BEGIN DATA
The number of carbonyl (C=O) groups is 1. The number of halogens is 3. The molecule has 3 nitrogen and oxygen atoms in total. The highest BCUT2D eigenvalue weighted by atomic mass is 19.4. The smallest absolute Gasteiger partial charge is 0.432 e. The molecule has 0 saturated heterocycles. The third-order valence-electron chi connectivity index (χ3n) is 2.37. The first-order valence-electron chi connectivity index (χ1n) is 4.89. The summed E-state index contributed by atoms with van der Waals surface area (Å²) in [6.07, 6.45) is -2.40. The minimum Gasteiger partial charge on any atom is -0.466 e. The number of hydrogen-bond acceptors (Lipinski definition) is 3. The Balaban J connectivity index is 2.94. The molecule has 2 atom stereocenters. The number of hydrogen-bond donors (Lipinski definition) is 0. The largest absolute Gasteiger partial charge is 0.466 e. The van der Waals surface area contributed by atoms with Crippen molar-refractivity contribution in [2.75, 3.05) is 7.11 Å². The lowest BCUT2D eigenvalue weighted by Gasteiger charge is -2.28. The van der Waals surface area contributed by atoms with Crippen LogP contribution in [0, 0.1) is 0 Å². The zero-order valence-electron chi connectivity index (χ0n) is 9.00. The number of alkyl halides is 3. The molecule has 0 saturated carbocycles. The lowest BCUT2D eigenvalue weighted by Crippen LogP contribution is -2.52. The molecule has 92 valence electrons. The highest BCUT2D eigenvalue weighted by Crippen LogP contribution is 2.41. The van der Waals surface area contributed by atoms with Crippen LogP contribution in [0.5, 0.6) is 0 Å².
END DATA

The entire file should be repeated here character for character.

The number of carbonyl (C=O) groups is 1. The number of halogens is 3. The molecule has 3 nitrogen and oxygen atoms in total. The highest BCUT2D eigenvalue weighted by atomic mass is 19.4. The smallest absolute Gasteiger partial charge is 0.432 e. The molecule has 0 saturated heterocycles. The third-order valence-electron chi connectivity index (χ3n) is 2.37. The first-order valence-electron chi connectivity index (χ1n) is 4.89. The summed E-state index contributed by atoms with van der Waals surface area (Å²) in [6.07, 6.45) is -2.40. The minimum Gasteiger partial charge on any atom is -0.466 e. The number of hydrogen-bond acceptors (Lipinski definition) is 3. The Balaban J connectivity index is 2.94. The molecule has 2 atom stereocenters. The number of hydrogen-bond donors (Lipinski definition) is 0. The largest absolute Gasteiger partial charge is 0.466 e. The van der Waals surface area contributed by atoms with Crippen molar-refractivity contribution in [2.75, 3.05) is 7.11 Å². The lowest BCUT2D eigenvalue weighted by Gasteiger charge is -2.28. The van der Waals surface area contributed by atoms with Crippen LogP contribution in [0, 0.1) is 0 Å². The zero-order valence-electron chi connectivity index (χ0n) is 9.00. The number of alkyl halides is 3. The molecule has 0 saturated carbocycles. The lowest BCUT2D eigenvalue weighted by Crippen LogP contribution is -2.52. The molecule has 92 valence electrons. The highest BCUT2D eigenvalue weighted by Crippen LogP contribution is 2.41. The van der Waals surface area contributed by atoms with Crippen LogP contribution in [0.5, 0.6) is 0 Å².